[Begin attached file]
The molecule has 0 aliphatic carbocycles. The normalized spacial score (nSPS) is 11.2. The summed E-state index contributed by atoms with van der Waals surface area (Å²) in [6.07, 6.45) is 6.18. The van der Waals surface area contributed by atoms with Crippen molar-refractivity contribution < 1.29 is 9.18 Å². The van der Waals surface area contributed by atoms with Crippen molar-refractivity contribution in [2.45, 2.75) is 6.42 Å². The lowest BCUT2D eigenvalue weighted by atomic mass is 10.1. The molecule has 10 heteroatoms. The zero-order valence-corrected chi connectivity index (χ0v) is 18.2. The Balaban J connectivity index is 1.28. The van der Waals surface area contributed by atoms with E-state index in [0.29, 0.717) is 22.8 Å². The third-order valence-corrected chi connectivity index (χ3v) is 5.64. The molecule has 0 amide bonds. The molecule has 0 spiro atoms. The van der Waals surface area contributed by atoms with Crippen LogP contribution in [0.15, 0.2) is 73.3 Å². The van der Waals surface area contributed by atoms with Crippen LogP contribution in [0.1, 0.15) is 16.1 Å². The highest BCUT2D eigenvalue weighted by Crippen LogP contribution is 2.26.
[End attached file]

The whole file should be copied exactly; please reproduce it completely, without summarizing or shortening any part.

The molecule has 0 aliphatic carbocycles. The normalized spacial score (nSPS) is 11.2. The summed E-state index contributed by atoms with van der Waals surface area (Å²) in [6.07, 6.45) is 6.18. The van der Waals surface area contributed by atoms with Crippen molar-refractivity contribution < 1.29 is 9.18 Å². The van der Waals surface area contributed by atoms with Crippen molar-refractivity contribution in [2.45, 2.75) is 6.42 Å². The lowest BCUT2D eigenvalue weighted by atomic mass is 10.1. The molecule has 10 heteroatoms. The zero-order valence-corrected chi connectivity index (χ0v) is 18.2. The Balaban J connectivity index is 1.28. The van der Waals surface area contributed by atoms with E-state index in [0.29, 0.717) is 22.8 Å². The third-order valence-corrected chi connectivity index (χ3v) is 5.64. The molecule has 0 amide bonds. The molecule has 0 spiro atoms. The van der Waals surface area contributed by atoms with Crippen LogP contribution in [0.15, 0.2) is 73.3 Å². The van der Waals surface area contributed by atoms with Crippen LogP contribution in [0.1, 0.15) is 16.1 Å². The highest BCUT2D eigenvalue weighted by Crippen LogP contribution is 2.26.